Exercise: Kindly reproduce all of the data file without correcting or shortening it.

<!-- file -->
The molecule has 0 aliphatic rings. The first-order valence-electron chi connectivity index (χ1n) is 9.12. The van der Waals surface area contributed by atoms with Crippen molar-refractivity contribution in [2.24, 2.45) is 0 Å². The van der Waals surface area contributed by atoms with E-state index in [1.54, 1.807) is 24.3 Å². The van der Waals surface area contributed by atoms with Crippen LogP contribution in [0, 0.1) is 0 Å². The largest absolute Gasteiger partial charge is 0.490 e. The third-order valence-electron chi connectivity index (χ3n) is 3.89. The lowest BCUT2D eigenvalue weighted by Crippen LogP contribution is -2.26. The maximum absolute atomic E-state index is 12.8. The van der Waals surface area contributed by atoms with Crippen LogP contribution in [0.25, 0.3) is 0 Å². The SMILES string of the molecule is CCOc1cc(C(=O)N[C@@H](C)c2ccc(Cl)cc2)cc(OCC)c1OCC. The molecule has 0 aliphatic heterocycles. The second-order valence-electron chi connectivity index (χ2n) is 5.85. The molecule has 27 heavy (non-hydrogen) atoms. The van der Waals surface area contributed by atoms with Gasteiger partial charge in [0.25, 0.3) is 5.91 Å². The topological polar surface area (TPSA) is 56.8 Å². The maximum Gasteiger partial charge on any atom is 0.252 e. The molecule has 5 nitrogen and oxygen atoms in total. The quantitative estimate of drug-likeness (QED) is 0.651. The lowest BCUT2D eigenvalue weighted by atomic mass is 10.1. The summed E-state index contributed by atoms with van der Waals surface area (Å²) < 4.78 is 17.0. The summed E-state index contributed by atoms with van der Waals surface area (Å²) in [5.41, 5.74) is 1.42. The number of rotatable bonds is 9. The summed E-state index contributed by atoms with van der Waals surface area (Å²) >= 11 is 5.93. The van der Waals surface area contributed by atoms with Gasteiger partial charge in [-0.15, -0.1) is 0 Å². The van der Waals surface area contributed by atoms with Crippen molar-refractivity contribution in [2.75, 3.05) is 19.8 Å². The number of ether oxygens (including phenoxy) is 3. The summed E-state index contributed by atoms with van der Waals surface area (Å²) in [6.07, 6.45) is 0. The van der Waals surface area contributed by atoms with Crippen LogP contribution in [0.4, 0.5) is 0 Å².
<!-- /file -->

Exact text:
The molecule has 0 aliphatic rings. The first-order valence-electron chi connectivity index (χ1n) is 9.12. The van der Waals surface area contributed by atoms with Crippen molar-refractivity contribution in [2.24, 2.45) is 0 Å². The van der Waals surface area contributed by atoms with E-state index in [1.54, 1.807) is 24.3 Å². The van der Waals surface area contributed by atoms with Crippen LogP contribution in [0, 0.1) is 0 Å². The largest absolute Gasteiger partial charge is 0.490 e. The third-order valence-electron chi connectivity index (χ3n) is 3.89. The lowest BCUT2D eigenvalue weighted by Crippen LogP contribution is -2.26. The maximum absolute atomic E-state index is 12.8. The van der Waals surface area contributed by atoms with Crippen LogP contribution in [0.25, 0.3) is 0 Å². The SMILES string of the molecule is CCOc1cc(C(=O)N[C@@H](C)c2ccc(Cl)cc2)cc(OCC)c1OCC. The molecule has 0 aliphatic heterocycles. The second-order valence-electron chi connectivity index (χ2n) is 5.85. The molecule has 27 heavy (non-hydrogen) atoms. The van der Waals surface area contributed by atoms with Gasteiger partial charge in [0.25, 0.3) is 5.91 Å². The topological polar surface area (TPSA) is 56.8 Å². The maximum Gasteiger partial charge on any atom is 0.252 e. The molecule has 5 nitrogen and oxygen atoms in total. The quantitative estimate of drug-likeness (QED) is 0.651. The lowest BCUT2D eigenvalue weighted by atomic mass is 10.1. The summed E-state index contributed by atoms with van der Waals surface area (Å²) < 4.78 is 17.0. The summed E-state index contributed by atoms with van der Waals surface area (Å²) in [5.41, 5.74) is 1.42. The number of rotatable bonds is 9. The summed E-state index contributed by atoms with van der Waals surface area (Å²) >= 11 is 5.93. The van der Waals surface area contributed by atoms with Gasteiger partial charge in [-0.15, -0.1) is 0 Å². The van der Waals surface area contributed by atoms with Crippen molar-refractivity contribution in [2.75, 3.05) is 19.8 Å². The number of ether oxygens (including phenoxy) is 3. The summed E-state index contributed by atoms with van der Waals surface area (Å²) in [6.07, 6.45) is 0. The van der Waals surface area contributed by atoms with Crippen LogP contribution in [0.4, 0.5) is 0 Å².